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Re: Re: [COMMITTERS] pgsql: Remove outdated comments from the regression test files.

From: Magnus Hagander <magnus(at)hagander(dot)net>
To: Heikki Linnakangas <heikki(dot)linnakangas(at)enterprisedb(dot)com>
Cc: Robert Haas <robertmhaas(at)gmail(dot)com>, Tom Lane <tgl(at)sss(dot)pgh(dot)pa(dot)us>, Bruce Momjian <bruce(at)momjian(dot)us>, "pgsql-hackers(at)postgresql(dot)org" <pgsql-hackers(at)postgresql(dot)org>
Subject: Re: Re: [COMMITTERS] pgsql: Remove outdated comments from the regression test files.
Date: 2010-11-29 12:45:41
Message-ID: AANLkTinGVUdBJpmxUOSxmQq6j53mL4ptKJA3Aw5soRjt@mail.gmail.com (view raw or flat)
Thread:
Lists: pgsql-committerspgsql-hackers
On Mon, Nov 29, 2010 at 13:42, Heikki Linnakangas
<heikki(dot)linnakangas(at)enterprisedb(dot)com> wrote:
> On 28.11.2010 06:59, Robert Haas wrote:
>>
>> On Sat, Nov 27, 2010 at 3:46 PM, Tom Lane<tgl(at)sss(dot)pgh(dot)pa(dot)us>  wrote:
>>>
>>> Robert Haas<robertmhaas(at)gmail(dot)com>  writes:
>>>>
>>>> On Nov 27, 2010, at 2:49 PM, Bruce Momjian<bruce(at)momjian(dot)us>  wrote:
>>>>>
>>>>> Who's going to be the first to say that being git-centric can't ever be
>>>>> a bad thing?  ;-)
>>>
>>>> At least for me, referring to it that way makes finding the original
>>>> patch an order of magnitude faster (git show hash).  YMMV.
>>>
>>> [ shrug... ]  You need to take the long view here.  We're not working on
>>> the assumption that git is the last SCM this project will ever use.
>>> Even granting that it is, I don't think git hashes are adequately stable;
>>> loading the code into a different repository would likely result in new
>>> hashes.  And AFAIK there is no mechanism that would fix hash references
>>> embedded in commit log messages (or the code).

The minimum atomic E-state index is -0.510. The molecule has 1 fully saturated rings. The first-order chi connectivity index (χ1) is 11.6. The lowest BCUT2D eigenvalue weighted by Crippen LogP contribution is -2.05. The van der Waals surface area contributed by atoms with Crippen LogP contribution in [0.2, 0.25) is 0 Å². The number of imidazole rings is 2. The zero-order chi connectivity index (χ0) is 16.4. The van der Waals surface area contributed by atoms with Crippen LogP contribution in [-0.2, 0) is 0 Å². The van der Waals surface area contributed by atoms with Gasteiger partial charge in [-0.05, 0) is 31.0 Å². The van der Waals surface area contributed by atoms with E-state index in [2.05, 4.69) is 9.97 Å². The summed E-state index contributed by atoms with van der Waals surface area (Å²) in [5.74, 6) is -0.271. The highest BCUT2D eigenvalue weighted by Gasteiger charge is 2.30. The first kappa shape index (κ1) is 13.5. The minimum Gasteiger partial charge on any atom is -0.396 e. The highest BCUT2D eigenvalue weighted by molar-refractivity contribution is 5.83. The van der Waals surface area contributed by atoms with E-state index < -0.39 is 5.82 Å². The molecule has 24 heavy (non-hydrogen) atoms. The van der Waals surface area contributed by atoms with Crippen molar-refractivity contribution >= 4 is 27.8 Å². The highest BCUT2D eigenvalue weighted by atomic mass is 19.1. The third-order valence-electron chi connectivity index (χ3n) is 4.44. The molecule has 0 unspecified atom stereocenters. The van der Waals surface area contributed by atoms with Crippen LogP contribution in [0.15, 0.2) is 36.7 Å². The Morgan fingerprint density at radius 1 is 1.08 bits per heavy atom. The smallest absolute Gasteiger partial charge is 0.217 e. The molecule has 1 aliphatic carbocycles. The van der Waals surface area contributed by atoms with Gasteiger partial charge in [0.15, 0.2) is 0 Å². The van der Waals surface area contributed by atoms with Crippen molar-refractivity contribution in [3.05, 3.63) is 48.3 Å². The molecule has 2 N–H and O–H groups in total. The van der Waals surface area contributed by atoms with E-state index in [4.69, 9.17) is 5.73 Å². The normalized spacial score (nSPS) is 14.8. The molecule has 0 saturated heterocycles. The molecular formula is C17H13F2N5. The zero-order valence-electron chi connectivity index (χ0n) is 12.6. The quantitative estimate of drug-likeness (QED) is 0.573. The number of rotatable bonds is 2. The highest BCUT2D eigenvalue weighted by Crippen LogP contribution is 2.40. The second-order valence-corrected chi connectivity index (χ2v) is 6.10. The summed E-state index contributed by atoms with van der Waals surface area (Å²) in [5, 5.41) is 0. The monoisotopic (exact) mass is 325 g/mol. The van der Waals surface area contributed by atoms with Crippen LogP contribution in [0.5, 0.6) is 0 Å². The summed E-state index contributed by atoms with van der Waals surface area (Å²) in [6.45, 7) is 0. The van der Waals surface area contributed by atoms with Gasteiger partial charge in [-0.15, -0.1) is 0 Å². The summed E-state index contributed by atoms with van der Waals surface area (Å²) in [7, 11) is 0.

>>
>> Well, if we ever did want to rewrite the entire development history
>> (why?) I suppose we could rewrite SHA hashes in the commit messages at
>> the same time.  But I think one big advantage of git (or svn, or
>> probably any other post-CVS VCS) is that it has unique IDs for
>> commits.  Referring to them as "the commit by so-and-so on
>> such-and-such a date" just on the off chance that we might someday
>> decide to replace those unique IDs with another set of unique IDs
>> doesn't make much sense to me.  It makes things more difficult now in
>> the hope that, ten years from now when we switch systems again, it'll
>> be easier to use unstructured text to construct a search command to
>> root through the development history than it will be to map a git
>> commit id onto a commit id in the new system.  That's possible, but
>> it's far from obvious.  We are database professionals; we ought to
>> believe in the value of unique keys.
>
> Let's do both: "This fixes the bug introduced by the foobar patch from Sep
> 12th (git commitid a2c23897bc).
>
> I like to see the date of the referred patch in the commit message, to get
> an immediate idea of whether it was a 5-year old change or something from
> the previous day. But the commitid is also nice so you can immediately
> copy-paste that without reading through the old commit logs.

+1.

Having the git id is very useful, and putting the date in makes it no
*less* informational than what we had before, if/when we move away
from git and it's hashes.


-- 
 Magnus Hagander
 Me: http://www.hagander.net/
 Work: http://www.redpill-linpro.com/

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